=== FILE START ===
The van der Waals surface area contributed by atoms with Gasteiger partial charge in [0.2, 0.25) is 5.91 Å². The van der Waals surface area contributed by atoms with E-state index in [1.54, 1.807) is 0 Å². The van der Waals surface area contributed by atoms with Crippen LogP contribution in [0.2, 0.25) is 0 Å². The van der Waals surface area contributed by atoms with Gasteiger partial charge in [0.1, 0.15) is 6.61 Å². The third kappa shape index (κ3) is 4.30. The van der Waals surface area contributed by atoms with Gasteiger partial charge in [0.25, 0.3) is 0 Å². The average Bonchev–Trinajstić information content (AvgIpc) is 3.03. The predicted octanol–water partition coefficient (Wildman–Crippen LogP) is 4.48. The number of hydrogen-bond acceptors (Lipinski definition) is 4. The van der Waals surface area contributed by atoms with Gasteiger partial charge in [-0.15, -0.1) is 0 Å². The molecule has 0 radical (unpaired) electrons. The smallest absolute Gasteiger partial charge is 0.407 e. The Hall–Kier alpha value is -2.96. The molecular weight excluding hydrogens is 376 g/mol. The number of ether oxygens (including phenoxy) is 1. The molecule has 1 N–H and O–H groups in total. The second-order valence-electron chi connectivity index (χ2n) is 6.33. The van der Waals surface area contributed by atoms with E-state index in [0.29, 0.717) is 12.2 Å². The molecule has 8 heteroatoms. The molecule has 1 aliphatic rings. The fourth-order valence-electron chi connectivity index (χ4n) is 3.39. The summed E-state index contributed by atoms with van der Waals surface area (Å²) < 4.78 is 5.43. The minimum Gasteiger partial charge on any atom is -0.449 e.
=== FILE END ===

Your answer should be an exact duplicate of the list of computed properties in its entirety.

The van der Waals surface area contributed by atoms with Gasteiger partial charge in [0.2, 0.25) is 5.91 Å². The van der Waals surface area contributed by atoms with E-state index in [1.54, 1.807) is 0 Å². The van der Waals surface area contributed by atoms with Crippen LogP contribution in [0.2, 0.25) is 0 Å². The van der Waals surface area contributed by atoms with Gasteiger partial charge in [0.1, 0.15) is 6.61 Å². The third kappa shape index (κ3) is 4.30. The van der Waals surface area contributed by atoms with Gasteiger partial charge in [0.25, 0.3) is 0 Å². The average Bonchev–Trinajstić information content (AvgIpc) is 3.03. The predicted octanol–water partition coefficient (Wildman–Crippen LogP) is 4.48. The number of hydrogen-bond acceptors (Lipinski definition) is 4. The van der Waals surface area contributed by atoms with Gasteiger partial charge in [-0.15, -0.1) is 0 Å². The molecule has 0 radical (unpaired) electrons. The smallest absolute Gasteiger partial charge is 0.407 e. The Hall–Kier alpha value is -2.96. The molecular weight excluding hydrogens is 376 g/mol. The number of ether oxygens (including phenoxy) is 1. The molecule has 1 N–H and O–H groups in total. The second-order valence-electron chi connectivity index (χ2n) is 6.33. The van der Waals surface area contributed by atoms with E-state index in [0.29, 0.717) is 12.2 Å². The molecule has 8 heteroatoms. The molecule has 1 aliphatic rings. The fourth-order valence-electron chi connectivity index (χ4n) is 3.39. The summed E-state index contributed by atoms with van der Waals surface area (Å²) < 4.78 is 5.43. The minimum Gasteiger partial charge on any atom is -0.449 e.